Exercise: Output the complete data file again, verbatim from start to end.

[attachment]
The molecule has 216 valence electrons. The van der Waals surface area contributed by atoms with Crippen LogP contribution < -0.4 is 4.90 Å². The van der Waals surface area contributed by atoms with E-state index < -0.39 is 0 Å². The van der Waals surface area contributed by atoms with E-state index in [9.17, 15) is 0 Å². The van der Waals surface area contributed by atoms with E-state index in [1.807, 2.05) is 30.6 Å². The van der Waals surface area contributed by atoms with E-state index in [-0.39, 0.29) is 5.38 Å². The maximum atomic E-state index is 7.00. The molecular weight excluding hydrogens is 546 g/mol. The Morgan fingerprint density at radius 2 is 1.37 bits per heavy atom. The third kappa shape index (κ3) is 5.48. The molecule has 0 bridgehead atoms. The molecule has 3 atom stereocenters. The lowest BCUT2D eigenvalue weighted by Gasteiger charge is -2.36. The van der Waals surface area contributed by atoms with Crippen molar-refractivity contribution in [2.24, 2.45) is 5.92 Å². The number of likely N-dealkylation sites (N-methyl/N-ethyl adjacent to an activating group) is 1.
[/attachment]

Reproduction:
The molecule has 216 valence electrons. The van der Waals surface area contributed by atoms with Crippen LogP contribution < -0.4 is 4.90 Å². The van der Waals surface area contributed by atoms with E-state index < -0.39 is 0 Å². The van der Waals surface area contributed by atoms with E-state index in [9.17, 15) is 0 Å². The van der Waals surface area contributed by atoms with E-state index in [1.807, 2.05) is 30.6 Å². The van der Waals surface area contributed by atoms with E-state index in [-0.39, 0.29) is 5.38 Å². The maximum atomic E-state index is 7.00. The molecular weight excluding hydrogens is 546 g/mol. The Morgan fingerprint density at radius 2 is 1.37 bits per heavy atom. The third kappa shape index (κ3) is 5.48. The molecule has 0 bridgehead atoms. The molecule has 3 atom stereocenters. The lowest BCUT2D eigenvalue weighted by Gasteiger charge is -2.36. The van der Waals surface area contributed by atoms with Crippen molar-refractivity contribution in [2.24, 2.45) is 5.92 Å². The number of likely N-dealkylation sites (N-methyl/N-ethyl adjacent to an activating group) is 1.